Keeping your muscle as you age is ESSENTIAL! I don’t use the word ESSENTIAL very often, but in this case I’d yell that first line I wrote from the rooftops.
Maintaining muscle will keep you healthy, fit and functional, and I guarantee the quality of your life will be so much better if you pay attention to this advice.
Unless you do something to prevent it, you’ll lose muscle as you age. That makes you susceptible to a host of health problems, including fat gain, sexual dysfunction, and depression.
Here are two steps you can take to rebuild or maintain your muscle mass.
1. Eliminate Aerobics.
I know I’m taking on a sacred cow here but there are different kinds of aerobics. Research shows that low-exertion, long-duration aerobic exercise causes muscle loss and actually shrinks your heart and lungs. So, unless you are in training for a marathon or long distance race, do this instead.
Your exercise routine should include short bursts of high-intensity exercise with gradually changing intervals over time. It’s the most effective way to burn fat and obtain a muscular body with functional strength.
For instance, this morning I went swimming. I didn’t swim a steady long distance. Instead, I treaded water for a minute and then swam 30 strokes, treaded again and swam again. Over and over again. I did this in the ocean so I got my heart rate up with the 30 strokes and then used all the muscles in my body for treading. Be creative and create your own high-intensity intervals.
2. Take Muscle-Supporting Nutrients.
You can also take nutrients daily to build and maintain muscle. Some of the best include:
Protein (as the main focus of every meal). Your body needs protein to maintain your muscles and support new muscle growth. Throw away carb-heavy snacks and snack on protein snacks instead. A piece of celery with some almond butter is a good snack. Or an egg and a few nuts.
Creatine Creatine increases speed, performance, endurance, and strength. It increases the amount of muscle you build during resistance training.
L-Arginine (500-1,000 mg a day). L-arginine is an essential amino acid that builds strength and muscle mass.
Carnosine (500 mg a day). Made from two amino acids, carnosine helps protect the integrity of your muscles and makes sure new muscle will be healthy and will last.
Glutamine (5 g a day as a powder in a shake). This amino acid helps stabilize energy levels and boost the production of natural growth hormone in your body. That tells your body to shed fat and build muscle. It also helps prevent muscle breakdown.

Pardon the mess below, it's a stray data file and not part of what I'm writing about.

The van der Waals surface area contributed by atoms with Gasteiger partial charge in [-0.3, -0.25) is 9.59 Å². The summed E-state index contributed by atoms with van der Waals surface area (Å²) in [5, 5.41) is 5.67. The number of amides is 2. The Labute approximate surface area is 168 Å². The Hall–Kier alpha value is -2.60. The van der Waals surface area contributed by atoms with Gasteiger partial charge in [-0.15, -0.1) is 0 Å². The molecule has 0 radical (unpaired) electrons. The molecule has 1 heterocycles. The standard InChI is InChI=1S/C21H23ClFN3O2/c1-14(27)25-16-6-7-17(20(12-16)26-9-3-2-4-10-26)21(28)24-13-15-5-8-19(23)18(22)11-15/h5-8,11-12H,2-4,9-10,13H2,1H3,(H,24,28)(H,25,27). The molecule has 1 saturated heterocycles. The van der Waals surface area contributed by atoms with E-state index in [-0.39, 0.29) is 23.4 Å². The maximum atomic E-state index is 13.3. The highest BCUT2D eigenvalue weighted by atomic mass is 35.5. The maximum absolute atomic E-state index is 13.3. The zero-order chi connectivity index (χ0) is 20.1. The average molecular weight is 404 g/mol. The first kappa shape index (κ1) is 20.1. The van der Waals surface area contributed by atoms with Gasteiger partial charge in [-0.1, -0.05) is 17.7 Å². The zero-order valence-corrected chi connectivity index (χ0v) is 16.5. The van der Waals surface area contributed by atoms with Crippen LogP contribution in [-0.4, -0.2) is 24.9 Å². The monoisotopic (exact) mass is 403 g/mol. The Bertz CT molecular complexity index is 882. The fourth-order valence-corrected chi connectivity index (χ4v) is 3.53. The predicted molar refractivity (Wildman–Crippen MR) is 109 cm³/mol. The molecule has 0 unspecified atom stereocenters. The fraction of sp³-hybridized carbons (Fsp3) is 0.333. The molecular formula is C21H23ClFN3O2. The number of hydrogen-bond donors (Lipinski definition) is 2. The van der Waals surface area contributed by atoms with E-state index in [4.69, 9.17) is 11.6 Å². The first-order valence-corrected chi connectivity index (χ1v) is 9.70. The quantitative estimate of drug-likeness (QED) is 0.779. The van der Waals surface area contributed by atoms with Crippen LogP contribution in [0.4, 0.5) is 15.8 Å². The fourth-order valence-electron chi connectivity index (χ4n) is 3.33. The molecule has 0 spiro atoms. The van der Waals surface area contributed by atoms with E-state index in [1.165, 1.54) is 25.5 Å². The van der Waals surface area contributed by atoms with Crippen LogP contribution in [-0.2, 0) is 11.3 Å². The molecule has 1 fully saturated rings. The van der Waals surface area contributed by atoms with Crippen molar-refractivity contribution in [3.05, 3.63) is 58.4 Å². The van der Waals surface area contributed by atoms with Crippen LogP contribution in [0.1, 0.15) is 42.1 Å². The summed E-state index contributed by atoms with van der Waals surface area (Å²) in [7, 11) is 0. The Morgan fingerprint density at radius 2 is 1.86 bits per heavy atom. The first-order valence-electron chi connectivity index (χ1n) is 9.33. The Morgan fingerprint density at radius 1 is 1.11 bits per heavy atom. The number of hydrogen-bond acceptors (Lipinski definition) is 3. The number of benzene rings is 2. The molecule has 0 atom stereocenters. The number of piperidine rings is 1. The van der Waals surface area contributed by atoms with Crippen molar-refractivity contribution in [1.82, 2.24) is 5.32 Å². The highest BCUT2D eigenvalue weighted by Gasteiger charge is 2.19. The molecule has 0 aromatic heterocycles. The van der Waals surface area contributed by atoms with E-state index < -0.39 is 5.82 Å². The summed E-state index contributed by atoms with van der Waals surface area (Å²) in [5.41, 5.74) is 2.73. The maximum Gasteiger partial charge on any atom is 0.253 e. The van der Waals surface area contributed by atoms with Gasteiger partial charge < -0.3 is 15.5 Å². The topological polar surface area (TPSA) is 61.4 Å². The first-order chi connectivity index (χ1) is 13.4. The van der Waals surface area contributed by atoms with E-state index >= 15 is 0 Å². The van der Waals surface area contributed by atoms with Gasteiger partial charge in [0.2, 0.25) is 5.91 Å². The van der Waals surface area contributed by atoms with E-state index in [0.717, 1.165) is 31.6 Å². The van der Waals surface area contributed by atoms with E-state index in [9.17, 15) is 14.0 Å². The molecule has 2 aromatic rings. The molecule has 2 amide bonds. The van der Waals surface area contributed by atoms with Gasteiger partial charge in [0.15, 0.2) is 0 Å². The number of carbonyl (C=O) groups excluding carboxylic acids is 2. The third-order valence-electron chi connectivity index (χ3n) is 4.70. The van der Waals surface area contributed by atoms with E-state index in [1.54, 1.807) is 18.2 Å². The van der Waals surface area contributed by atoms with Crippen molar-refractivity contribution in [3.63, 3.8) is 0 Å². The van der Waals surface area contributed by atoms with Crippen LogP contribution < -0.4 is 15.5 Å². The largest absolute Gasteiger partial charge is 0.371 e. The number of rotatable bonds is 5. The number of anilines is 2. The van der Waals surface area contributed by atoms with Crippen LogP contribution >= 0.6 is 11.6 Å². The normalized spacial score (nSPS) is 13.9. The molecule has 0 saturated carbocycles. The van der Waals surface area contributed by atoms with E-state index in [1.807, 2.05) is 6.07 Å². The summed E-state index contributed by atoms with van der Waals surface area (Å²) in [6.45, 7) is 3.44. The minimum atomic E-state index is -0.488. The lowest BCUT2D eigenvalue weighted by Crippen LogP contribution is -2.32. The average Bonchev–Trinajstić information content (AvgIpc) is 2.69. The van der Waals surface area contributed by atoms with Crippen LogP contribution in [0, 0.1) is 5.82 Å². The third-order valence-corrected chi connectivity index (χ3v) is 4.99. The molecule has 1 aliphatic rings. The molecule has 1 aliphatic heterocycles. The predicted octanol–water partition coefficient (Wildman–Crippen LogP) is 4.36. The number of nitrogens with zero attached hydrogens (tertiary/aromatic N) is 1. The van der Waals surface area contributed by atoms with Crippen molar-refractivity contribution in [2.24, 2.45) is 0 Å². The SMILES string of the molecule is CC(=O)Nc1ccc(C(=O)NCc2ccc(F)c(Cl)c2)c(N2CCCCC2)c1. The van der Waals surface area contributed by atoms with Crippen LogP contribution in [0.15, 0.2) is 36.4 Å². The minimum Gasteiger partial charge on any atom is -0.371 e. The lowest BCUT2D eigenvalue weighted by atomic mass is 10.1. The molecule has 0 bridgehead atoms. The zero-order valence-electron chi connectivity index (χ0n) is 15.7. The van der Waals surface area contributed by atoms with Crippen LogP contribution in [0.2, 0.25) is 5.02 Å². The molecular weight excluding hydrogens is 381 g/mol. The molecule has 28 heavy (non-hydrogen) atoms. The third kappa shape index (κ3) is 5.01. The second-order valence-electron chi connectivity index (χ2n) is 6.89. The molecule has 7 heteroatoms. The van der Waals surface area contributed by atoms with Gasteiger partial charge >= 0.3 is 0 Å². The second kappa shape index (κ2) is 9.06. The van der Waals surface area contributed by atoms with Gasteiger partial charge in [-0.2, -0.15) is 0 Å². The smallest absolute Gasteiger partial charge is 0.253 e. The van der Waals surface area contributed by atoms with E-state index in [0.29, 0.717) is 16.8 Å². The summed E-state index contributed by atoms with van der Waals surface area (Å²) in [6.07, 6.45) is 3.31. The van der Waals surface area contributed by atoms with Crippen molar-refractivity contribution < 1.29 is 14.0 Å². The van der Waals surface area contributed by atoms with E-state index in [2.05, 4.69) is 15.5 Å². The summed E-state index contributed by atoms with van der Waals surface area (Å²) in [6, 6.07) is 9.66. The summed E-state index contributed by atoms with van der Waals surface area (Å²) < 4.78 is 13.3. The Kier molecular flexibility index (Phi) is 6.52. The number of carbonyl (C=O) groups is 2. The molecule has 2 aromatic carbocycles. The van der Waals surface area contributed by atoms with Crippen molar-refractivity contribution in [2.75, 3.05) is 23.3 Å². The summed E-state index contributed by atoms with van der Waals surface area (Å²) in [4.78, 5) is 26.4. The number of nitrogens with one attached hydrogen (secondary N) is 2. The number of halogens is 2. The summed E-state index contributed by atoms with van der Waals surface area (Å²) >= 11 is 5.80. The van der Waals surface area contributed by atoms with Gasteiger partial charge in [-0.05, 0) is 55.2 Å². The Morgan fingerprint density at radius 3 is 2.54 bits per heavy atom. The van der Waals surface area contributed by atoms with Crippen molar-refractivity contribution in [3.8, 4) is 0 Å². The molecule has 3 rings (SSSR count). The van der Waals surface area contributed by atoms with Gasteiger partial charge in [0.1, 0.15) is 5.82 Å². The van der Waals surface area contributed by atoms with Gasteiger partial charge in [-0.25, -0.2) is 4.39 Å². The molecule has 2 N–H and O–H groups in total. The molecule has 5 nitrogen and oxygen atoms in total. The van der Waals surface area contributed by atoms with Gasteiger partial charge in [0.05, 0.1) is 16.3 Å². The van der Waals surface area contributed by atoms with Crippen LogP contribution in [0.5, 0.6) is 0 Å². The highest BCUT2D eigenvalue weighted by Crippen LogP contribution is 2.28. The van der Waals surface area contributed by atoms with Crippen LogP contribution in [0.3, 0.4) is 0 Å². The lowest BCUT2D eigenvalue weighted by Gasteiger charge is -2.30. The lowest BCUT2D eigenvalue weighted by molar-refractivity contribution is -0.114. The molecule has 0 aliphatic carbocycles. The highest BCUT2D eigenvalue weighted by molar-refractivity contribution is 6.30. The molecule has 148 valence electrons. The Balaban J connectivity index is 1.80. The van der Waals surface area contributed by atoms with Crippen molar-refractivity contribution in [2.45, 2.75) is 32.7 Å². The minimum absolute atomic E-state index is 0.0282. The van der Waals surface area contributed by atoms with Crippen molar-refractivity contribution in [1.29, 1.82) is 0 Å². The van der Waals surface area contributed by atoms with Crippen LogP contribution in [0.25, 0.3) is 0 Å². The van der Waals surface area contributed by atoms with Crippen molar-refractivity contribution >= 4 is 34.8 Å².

Remember, supplements are to “supplement”. Always, always eat real food first. Don’t eat poorly and then think supplements will make up for the rest. That’s never good for creating optimum health or a muscular body.
One question I get very often from both women and men is, “How can I firm up my backside?” They don’t always ask that question using such polite words, but that’s what they mean. I’ve met very few people who don’t want a better looking butt!
Most of you are familiar with lunges. You see lots of women doing lunges, whether in gyms or on the street.
Often it’s a good idea, but unfortunately I see a lot of bad execution.
The right way to do lunges is one leg at a time.
Do not alternate between both legs or do walking lunges. It is hard on the knees, and it doesn’t take advantage of the mind/body connection that focusing on one leg at a time can give you.
Here are some lunge tips for you:
1. Work out the muscles on the first leg with both mental and physical focus.
2. After you do one leg, do the other.
3. Rest one minute. Then do a set of 20 squats using dumbbells or just your body weight.
4. Repeat the lunge exercise, one leg at a time, then the squat. That should be plenty for most of you. You’re done!
That’s two super sets: two sets of one-legged lunges and two sets of squats. That’s it. You can do it in less than 10 minutes.
Not only is this a great exercise for your legs, but your butt will be screaming for mercy. Try this and let me know what you think!
Here’s a topic that we spent quite a bit of time discussing last semester in the class I teach called Fit for Life. The topic is Healthy Fast Food Breakfasts.
I first have to say that I rarely, and I do mean rarely, eat breakfast away from my home. So, I have to admit that although I’m going to pass this information along to you, I have never tasted any of these breakfast choices. I do know that many people take breakfast to go and that it’s important to keep those to-go choices as healthy as possible.